Vendée Arctique: Modified course and western option for Alan Roura


Given the very difficult weather forecast, Alan Roura and the fleet of IMOCA racing the Vendée Arctique won’t be sailing around Iceland. A new 3,300 mile course has been decided between Sables d’Olonne, the mark south-east of Iceland and the North Atlantic waypoint, shifted 124 miles to the west.

It’s now official: after discussion between the race direction and their consultant Christian Dumard, for an in-depth analysis of the current weather situation, it is too risky to send the 24 skippers still at sea to sail around Iceland. A very active low-pressure system is looming to the north-east of the island, with strong headwinds and heavy seas. “We knew this decision may be taken,” explained Francis Le Goff, the event director. “That is why we put up a gateway to the east of Iceland. Since yesterday, and especially this morning, the weather models keep getting worse with very active low-pressure over Iceland. In the north-eastern part of the island, there will be average winds of 40 knots and probably gusts at over 50 knots, on a heavy and crossed sea. Also, there is no real way out in the area, not like in the open sea for instance. It would be very tricky and dangerous to make the boats go into this area. Concretely, the sailors will go through the gate to the east of Iceland and head for the North Atlantic waypoint, which we’ve shifted 124 miles to the west. The course will be 3,300 miles long. As they head south, the competitors will face challenging conditions but will be going downwind and will have more room to choose a safer route.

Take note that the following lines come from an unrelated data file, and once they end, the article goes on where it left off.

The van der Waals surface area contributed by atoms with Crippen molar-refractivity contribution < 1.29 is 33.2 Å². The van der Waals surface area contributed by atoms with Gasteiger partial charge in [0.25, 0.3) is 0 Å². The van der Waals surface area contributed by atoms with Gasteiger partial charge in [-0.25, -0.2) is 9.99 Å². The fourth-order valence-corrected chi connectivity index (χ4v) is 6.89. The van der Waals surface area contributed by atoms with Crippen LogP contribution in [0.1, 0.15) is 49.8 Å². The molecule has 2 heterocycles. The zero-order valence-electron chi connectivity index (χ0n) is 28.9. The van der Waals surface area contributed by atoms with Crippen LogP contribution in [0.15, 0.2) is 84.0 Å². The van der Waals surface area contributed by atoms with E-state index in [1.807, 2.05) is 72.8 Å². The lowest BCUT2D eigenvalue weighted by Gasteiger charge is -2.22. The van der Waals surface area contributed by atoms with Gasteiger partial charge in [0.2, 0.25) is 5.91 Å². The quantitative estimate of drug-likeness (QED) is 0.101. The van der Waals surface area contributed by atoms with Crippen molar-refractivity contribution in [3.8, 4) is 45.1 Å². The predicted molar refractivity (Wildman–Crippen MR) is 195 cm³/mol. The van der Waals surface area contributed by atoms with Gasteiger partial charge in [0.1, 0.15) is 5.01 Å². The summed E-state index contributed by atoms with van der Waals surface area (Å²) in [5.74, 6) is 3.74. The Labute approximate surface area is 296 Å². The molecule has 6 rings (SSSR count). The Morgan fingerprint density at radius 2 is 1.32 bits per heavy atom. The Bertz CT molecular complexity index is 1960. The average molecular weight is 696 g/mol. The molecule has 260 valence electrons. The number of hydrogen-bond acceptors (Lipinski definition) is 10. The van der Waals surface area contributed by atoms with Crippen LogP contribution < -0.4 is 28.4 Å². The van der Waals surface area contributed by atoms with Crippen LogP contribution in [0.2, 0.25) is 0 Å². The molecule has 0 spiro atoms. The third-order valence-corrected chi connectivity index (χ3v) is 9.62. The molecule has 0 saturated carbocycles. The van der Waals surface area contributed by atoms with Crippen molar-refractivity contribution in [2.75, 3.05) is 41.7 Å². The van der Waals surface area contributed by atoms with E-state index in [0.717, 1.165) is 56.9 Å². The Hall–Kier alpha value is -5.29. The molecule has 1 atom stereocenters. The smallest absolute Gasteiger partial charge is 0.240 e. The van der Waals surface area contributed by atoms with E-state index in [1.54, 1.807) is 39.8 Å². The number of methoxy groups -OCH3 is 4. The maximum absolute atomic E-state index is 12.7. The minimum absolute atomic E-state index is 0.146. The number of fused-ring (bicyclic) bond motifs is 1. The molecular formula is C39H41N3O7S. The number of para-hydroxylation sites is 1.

Revival to the west

A decision that Alan welcomes, as he was considering the conditions with some apprehension this morning. “The files aren’t very accurate in terms of timing, but what seems certain is that we’re going to get some hefty upwind conditions… a real carnage!” he wrote, anxious not to “break the boat”. Having opted for the extreme western option since the start of the race last Sunday, and the victim of several technical hiccups that slowed down his progress from the first night, the Swiss skipper gritted his teeth for a long time. Ranked last in several rankings due to this shift, far from the pointing mark, Alan never doubted his choice. A radical option that finally allowed Hublot to hit the downwinds this Thursday morning, before the eastern group, and thus catch up with the leading group. 23rd on Wednesday night, Alan was 13th this morning. A great come-back, a sign that the youngest skipper of the race is getting to grips with his new boat and that he’s strong mentally. The rest of the race will be very exciting!


                                                                                                                               © Jean-Louis Carli / Aléa / #VALS2022